The Brie Larson Experiment Part VIIII

Posted: July 20, 2017 in Brie Larson Experiment, Uncategorized

Movies Since Last Post: 

Slumdog Millionaire
Bull Durham
The Shallows
Mike & Dave Need Wedding Dates
Sound City
Rise of the Planet of the Apes
Spider-Man: Homecoming
Baby Driver
The Matrix
Dawn of the Planet of the Apes

It’s been almost a month since my last post, and I only watched 10 movies in that time. Granted, there was a holiday in there, but I’m not making excuses. I’m at 86 movies, but I really need to be better. The very fact that I watched Mike and Dave Need Wedding Dates will tell you that fatigue is setting in.

I will say, however, that with the exception of Mike and Dave, and possibly The Shallows, this selection does focus more on quality over quantity, and mostly because of Baby Driver. If you haven’t seen (or heard of) it, then I recommend you go and check it out now. Out of the 86 movies I’ve watched in 2017, it probably tops the list as the most entertaining. But also, if you’re a fan of Nirvana, Foo Fighters, or music in general, check out Sound City. It’s another of those documentaries that you’ve probably never heard of, about the studio that recorded so many great albums of the late-70’s and early-80’s, and81F01HtwEML._SY445_ then had a comeback in the early 90’s, so if you like these kinds stories about how famous people got to be famous, or good music became great, go find that one.

However, despite the fact that there were some good movies in this crop (including Bull Durham. How did I never watch that? I must not be a baseball fan!), there was also a whole lot of “meh.” This is something that I haven’t experienced a lot of in my movie-watching history. I usually find movies really good, or really bad (or sometimes so bad, they’re good!) There was definitely a time when I would have watched The Shallows, which is 90 minutes of Blake Lively not getting eaten by a giant shark, and just thought it was the stupidest movie ever made (and certainly the ending was totally ridiculous), but in 2017, I watched it and sort of shrugged. And for a movie like that, a shrug should be taken as a compliment.

It seems that, in this year of movies, one unforeseen side effect is building up a tolerance to these “meh” movies. I mean, don’t get me wrong, some moves are still bad (and I’m looking at you, Baywatch), but a lot of the movies I’ve watched this year, and especially the more recent ones (Ex Machina, Children of Men, both of those Planet of the Apes movies), have left me feeling not much of anything. I will say that they allowed me to add another movie to the tally, so at least that was a plus, but overall, that’s really all it was. In fact, when I looked back at my Google sheet, I couldn’t remember watching a couple of them until I read the little notes I made. Now I’m really glad I made those. Originally they were supposed to be so I could talk about how I watched it, but now it’s mostly because most of these movies aren’t very memorable.

I used to be very judgmental (I know. Can you believe it?) about the customers in the video store, and even the people wandering up to the ticket counter when I worked in the theater, who would come in with no idea what they wanted and just decide on any old movie, and the movie theater only had two screens. How can you decide to actually journey to a theater that’s only giving you two options and still not know what you were seeing? (Seriously, people walked up to the counter and asked, “Which one is better?”) I judged those people because they were essentially gambling with their time that they were going to see something good. I know there are several factors when deciding on a movie to watch (For example, my parents will literally watch any movie that happens to be playing at the theater they happen to be nearest when they finish lunch.), but, in my opinion, the chances that you are going to see something really enjoyable at that point are way less than 50-50. Probably more like a 20-1 shot. I used to chide my brother a little bit, because, as the father of twins, he didn’t have the opportunity to see a lot of movies that he wanted to see, and when those opportunities came along, he wouldn’t always make the best choices. But he would usually enjoy them on some level, and I didn’t really get why.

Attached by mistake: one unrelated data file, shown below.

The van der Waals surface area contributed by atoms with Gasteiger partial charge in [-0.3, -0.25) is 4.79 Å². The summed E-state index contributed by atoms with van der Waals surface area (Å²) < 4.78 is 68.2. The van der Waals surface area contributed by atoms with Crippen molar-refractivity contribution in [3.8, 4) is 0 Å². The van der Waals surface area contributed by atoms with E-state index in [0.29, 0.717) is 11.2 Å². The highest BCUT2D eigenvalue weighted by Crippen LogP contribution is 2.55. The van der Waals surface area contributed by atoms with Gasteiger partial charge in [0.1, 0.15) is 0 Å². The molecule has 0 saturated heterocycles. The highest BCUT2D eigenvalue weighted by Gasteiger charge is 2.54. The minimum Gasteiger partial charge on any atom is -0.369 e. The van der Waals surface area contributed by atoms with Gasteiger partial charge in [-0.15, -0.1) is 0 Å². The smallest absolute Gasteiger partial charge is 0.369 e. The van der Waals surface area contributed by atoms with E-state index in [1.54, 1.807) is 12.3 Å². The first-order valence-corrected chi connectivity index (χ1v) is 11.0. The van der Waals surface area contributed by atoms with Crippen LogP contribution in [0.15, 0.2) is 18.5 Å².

But that was me, The Movie Guy. Because I worked in L.A. for a very brief period, and I’ve done a lot of reading and taken a few classes on the business of Hollywood, I thought I knew enough to judge these numbskulls on why a movie was good or bad. Now, after watching 86 movies, and some of them holding my nose, I understand those people a little better. They don’t care. These people just want to let go of life for a bit and do something. My brother just wanted to do something, so who cares if the movie sucked? I don’t judge these people anymore. In fact, I envy them. But mostly, I get them. I look at it like this; I could go to a hockey game and not care a bit about who wins, but there will probably be a lot of people at that game who do. Most people probably don’t care about movies the way I don’t care about hockey, so who am I to judge them?

So when I say that I am seeing a lot of “meh” movies, yeah, it probably means that they weren’t very memorable, or not made very well, or just generally not very interesting, but also they weren’t Baywatch, so that’s at least something.

tenor

Maybe movies should be like the Hippocratic Oath: “First, do no harm.” That’s all we can hope for. Anything else is just gravy.

Before I go, if you’re interested in any of my other writings, you can check out the fully collected trade paperback of Robin Hood: Outlaw of the 21st Century, at Amazon.com here, and you can read issue #1 in its entirety for free at www.robinhoodcomicbook.com.

 

 

 

 

 

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